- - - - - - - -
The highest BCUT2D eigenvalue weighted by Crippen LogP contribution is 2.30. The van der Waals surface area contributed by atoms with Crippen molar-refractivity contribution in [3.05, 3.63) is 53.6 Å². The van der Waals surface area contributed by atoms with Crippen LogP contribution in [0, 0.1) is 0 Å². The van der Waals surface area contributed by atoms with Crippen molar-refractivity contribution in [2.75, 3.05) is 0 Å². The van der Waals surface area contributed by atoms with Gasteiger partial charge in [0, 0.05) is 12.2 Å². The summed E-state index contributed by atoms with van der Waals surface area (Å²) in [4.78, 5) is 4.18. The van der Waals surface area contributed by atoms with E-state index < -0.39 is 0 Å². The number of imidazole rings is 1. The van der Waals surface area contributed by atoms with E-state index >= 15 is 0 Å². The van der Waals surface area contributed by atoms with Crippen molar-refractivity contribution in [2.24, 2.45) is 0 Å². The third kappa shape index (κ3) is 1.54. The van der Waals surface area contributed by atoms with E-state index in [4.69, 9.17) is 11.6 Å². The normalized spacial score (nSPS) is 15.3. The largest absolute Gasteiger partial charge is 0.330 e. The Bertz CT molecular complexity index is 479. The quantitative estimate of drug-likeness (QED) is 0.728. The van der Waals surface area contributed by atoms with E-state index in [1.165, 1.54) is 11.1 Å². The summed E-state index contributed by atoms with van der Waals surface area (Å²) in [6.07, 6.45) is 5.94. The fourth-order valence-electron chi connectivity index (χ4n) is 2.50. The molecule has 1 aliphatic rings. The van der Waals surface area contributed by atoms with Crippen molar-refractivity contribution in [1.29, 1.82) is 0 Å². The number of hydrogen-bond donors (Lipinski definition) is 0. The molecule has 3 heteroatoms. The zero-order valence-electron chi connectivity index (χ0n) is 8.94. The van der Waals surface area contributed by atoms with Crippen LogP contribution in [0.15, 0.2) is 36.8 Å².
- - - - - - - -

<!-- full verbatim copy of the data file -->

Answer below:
The highest BCUT2D eigenvalue weighted by Crippen LogP contribution is 2.30. The van der Waals surface area contributed by atoms with Crippen molar-refractivity contribution in [3.05, 3.63) is 53.6 Å². The van der Waals surface area contributed by atoms with Crippen LogP contribution in [0, 0.1) is 0 Å². The van der Waals surface area contributed by atoms with Crippen molar-refractivity contribution in [2.75, 3.05) is 0 Å². The van der Waals surface area contributed by atoms with Gasteiger partial charge in [0, 0.05) is 12.2 Å². The summed E-state index contributed by atoms with van der Waals surface area (Å²) in [4.78, 5) is 4.18. The van der Waals surface area contributed by atoms with E-state index < -0.39 is 0 Å². The number of imidazole rings is 1. The van der Waals surface area contributed by atoms with E-state index >= 15 is 0 Å². The van der Waals surface area contributed by atoms with Crippen molar-refractivity contribution in [2.24, 2.45) is 0 Å². The third kappa shape index (κ3) is 1.54. The van der Waals surface area contributed by atoms with E-state index in [4.69, 9.17) is 11.6 Å². The normalized spacial score (nSPS) is 15.3. The largest absolute Gasteiger partial charge is 0.330 e. The Bertz CT molecular complexity index is 479. The quantitative estimate of drug-likeness (QED) is 0.728. The van der Waals surface area contributed by atoms with E-state index in [1.165, 1.54) is 11.1 Å². The summed E-state index contributed by atoms with van der Waals surface area (Å²) in [6.07, 6.45) is 5.94. The fourth-order valence-electron chi connectivity index (χ4n) is 2.50. The molecule has 1 aliphatic rings. The van der Waals surface area contributed by atoms with Crippen molar-refractivity contribution in [1.29, 1.82) is 0 Å². The number of hydrogen-bond donors (Lipinski definition) is 0. The molecule has 3 heteroatoms. The zero-order valence-electron chi connectivity index (χ0n) is 8.94. The van der Waals surface area contributed by atoms with Crippen LogP contribution in [0.15, 0.2) is 36.8 Å².